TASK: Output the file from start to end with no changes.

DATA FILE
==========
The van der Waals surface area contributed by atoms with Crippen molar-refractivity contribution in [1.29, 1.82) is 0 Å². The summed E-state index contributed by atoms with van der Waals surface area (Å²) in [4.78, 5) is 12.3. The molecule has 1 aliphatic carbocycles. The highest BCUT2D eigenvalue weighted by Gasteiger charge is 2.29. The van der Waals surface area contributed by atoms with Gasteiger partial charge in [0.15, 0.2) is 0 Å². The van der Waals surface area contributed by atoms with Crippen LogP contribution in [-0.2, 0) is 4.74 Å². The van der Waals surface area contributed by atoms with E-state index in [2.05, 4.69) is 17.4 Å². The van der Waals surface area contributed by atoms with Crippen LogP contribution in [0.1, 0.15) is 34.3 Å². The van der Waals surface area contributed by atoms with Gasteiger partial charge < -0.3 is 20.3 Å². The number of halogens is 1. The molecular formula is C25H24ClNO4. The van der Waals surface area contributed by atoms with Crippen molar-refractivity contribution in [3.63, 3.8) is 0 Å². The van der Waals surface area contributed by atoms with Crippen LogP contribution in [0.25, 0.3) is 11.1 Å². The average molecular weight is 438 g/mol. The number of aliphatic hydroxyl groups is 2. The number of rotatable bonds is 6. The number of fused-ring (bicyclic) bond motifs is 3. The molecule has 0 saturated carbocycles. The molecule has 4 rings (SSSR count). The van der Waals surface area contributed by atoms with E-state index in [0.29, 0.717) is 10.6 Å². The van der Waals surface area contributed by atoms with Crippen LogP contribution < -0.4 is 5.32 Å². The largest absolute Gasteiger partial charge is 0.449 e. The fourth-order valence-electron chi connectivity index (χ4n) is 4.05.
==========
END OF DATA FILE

The van der Waals surface area contributed by atoms with Crippen molar-refractivity contribution in [1.29, 1.82) is 0 Å². The summed E-state index contributed by atoms with van der Waals surface area (Å²) in [4.78, 5) is 12.3. The molecule has 1 aliphatic carbocycles. The highest BCUT2D eigenvalue weighted by Gasteiger charge is 2.29. The van der Waals surface area contributed by atoms with Gasteiger partial charge in [0.15, 0.2) is 0 Å². The van der Waals surface area contributed by atoms with Crippen LogP contribution in [-0.2, 0) is 4.74 Å². The van der Waals surface area contributed by atoms with E-state index in [2.05, 4.69) is 17.4 Å². The van der Waals surface area contributed by atoms with Crippen LogP contribution in [0.1, 0.15) is 34.3 Å². The van der Waals surface area contributed by atoms with Gasteiger partial charge < -0.3 is 20.3 Å². The number of halogens is 1. The molecular formula is C25H24ClNO4. The van der Waals surface area contributed by atoms with Crippen molar-refractivity contribution in [3.63, 3.8) is 0 Å². The van der Waals surface area contributed by atoms with Crippen LogP contribution in [0.25, 0.3) is 11.1 Å². The average molecular weight is 438 g/mol. The number of aliphatic hydroxyl groups is 2. The number of rotatable bonds is 6. The number of fused-ring (bicyclic) bond motifs is 3. The molecule has 0 saturated carbocycles. The molecule has 4 rings (SSSR count). The van der Waals surface area contributed by atoms with E-state index in [0.29, 0.717) is 10.6 Å². The van der Waals surface area contributed by atoms with Crippen LogP contribution < -0.4 is 5.32 Å². The largest absolute Gasteiger partial charge is 0.449 e. The fourth-order valence-electron chi connectivity index (χ4n) is 4.05.